DENVER (KDVR) — The Mile High City is home to some of the best parks in the country, and there are literally hundreds to choose from.

There are all kinds of trees in those parks, many of notable species, some that have won awards and even some that are locally famous.

Trees are vital to quality of life, according to the Denver City Forester, as they produce oxygen, reduce smog, cool neighborhoods and add value to properties, all while adding natural year-round beauty to the city.

Here are some of Denver’s “celebri-trees” and the notable species that you can find in local parks.

Kentucky coffeetree, Washington Park

A Kentucky coffeetree in Washington Park is a state champion tree and a celebrity in Denver, according to the city forester’s website. This particular tree is one of the largest of its species recorded in Colorado.

Averaging around 40 to 50 feet at maturity, coffeetrees can be a benefit to buildings and parks. They provide shade during the hottest parts of the year and maximize solar gain by producing leaves late and dropping them early.

Blue spruce, Ruby Hill Park

The blue spruce is native to North America and was officially declared the Colorado State Tree in 1939. They are found all around the state.

They are known for their symmetrical form and silver-blue color. They can grow up to 2 feet within a year and can live up to 800 years.

Blue spruce trees serve as shelter for various wildlife creatures and are used by the Keres and Navajo tribes as medicine and for good luck, according to the city forester.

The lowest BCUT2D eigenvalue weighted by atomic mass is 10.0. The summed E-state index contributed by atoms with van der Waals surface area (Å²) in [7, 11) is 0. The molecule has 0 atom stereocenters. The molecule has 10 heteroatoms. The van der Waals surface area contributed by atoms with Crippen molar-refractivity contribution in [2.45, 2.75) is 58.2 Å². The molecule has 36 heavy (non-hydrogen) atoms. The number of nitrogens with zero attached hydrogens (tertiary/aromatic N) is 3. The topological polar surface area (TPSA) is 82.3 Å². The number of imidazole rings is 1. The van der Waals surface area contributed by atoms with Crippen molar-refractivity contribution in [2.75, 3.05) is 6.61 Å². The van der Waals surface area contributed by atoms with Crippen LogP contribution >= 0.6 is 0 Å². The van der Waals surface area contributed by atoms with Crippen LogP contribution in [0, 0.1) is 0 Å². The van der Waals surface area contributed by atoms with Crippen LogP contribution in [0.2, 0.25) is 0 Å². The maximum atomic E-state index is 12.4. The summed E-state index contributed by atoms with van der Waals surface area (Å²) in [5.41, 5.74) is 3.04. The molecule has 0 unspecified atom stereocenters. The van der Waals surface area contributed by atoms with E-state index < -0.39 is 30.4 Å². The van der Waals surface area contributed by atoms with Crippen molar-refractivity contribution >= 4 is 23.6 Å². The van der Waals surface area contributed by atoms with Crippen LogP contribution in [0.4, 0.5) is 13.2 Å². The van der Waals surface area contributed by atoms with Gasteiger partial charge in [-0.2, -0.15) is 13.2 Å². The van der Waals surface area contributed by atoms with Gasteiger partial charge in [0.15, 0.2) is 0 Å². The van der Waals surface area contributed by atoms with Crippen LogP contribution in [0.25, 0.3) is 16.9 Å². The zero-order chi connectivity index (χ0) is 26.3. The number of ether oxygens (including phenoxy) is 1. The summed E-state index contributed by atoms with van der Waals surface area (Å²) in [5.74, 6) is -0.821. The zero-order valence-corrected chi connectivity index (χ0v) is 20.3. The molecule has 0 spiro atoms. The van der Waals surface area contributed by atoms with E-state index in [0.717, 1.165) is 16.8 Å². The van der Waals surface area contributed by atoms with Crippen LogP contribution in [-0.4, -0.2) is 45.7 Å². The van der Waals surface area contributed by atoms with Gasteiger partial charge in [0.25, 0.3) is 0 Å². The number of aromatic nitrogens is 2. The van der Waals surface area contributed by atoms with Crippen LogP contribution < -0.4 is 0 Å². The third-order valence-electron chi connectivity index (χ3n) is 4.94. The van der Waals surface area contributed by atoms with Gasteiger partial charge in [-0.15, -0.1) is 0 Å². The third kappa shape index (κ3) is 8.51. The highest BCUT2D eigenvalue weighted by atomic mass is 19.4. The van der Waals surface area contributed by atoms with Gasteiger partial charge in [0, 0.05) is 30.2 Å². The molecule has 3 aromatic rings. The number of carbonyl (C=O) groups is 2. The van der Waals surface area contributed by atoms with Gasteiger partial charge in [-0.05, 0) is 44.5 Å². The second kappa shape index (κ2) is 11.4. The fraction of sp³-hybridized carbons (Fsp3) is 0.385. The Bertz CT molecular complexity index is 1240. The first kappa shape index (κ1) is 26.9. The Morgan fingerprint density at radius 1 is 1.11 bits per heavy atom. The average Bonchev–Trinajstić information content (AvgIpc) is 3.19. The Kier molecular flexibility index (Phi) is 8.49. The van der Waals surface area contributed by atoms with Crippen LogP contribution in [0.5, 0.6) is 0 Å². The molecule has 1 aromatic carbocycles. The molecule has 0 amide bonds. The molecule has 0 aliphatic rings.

The Shakespeare Elm, City Park

It’s actually called a wych elm, but this tree is known locally as the Shakespeare Elm thanks to a legend.

It was planted exactly 300 years after William Shakespeare died on April 23, 1916, according to the city forester.

Though historians cannot confirm this, legend has it that the tree grew from a scion taken from Shakespeare’s grave in England.

Over the course of 107 years in City Park, the tree has seen some things, including urban development, Dutch elm disease and vandalism.

Bur oak, Civic Center

Bur oaks are also known as “pioneer trees” as they are the northernmost New World oak in the west, according to the city forester.

Found all around Colorado, these trees produce large acorns, according to Colorado State University. They get the name from the shape of those acorns, according to the city forester.

Bur oak trees are excellent shade trees, growing as wide as they grow tall. They tolerate heat and pollution well. In fact, the thick bark of the tree makes it fire-tolerant, according to CSU.

Japanese pagoda, Smiley Branch Library

This tree is known for its “pleasing aesthetic,” according to the city forester, but it has a long history and list of benefits.

The tree originates in China and is featured in Chinese folklore. It was imported to Japan where it was raised in large numbers and was later brought to the U.S., according to the city forester.

Japanese pagodas rely on humans to help keep them alive and well, but they are heat and drought-tolerant, which helps them grow in Colorado as they don’t need too much water.

The trees can be used to dye fabric and hold potential treatments for strokes and blood clots, according to the city forester. However, its peas are toxic to humans.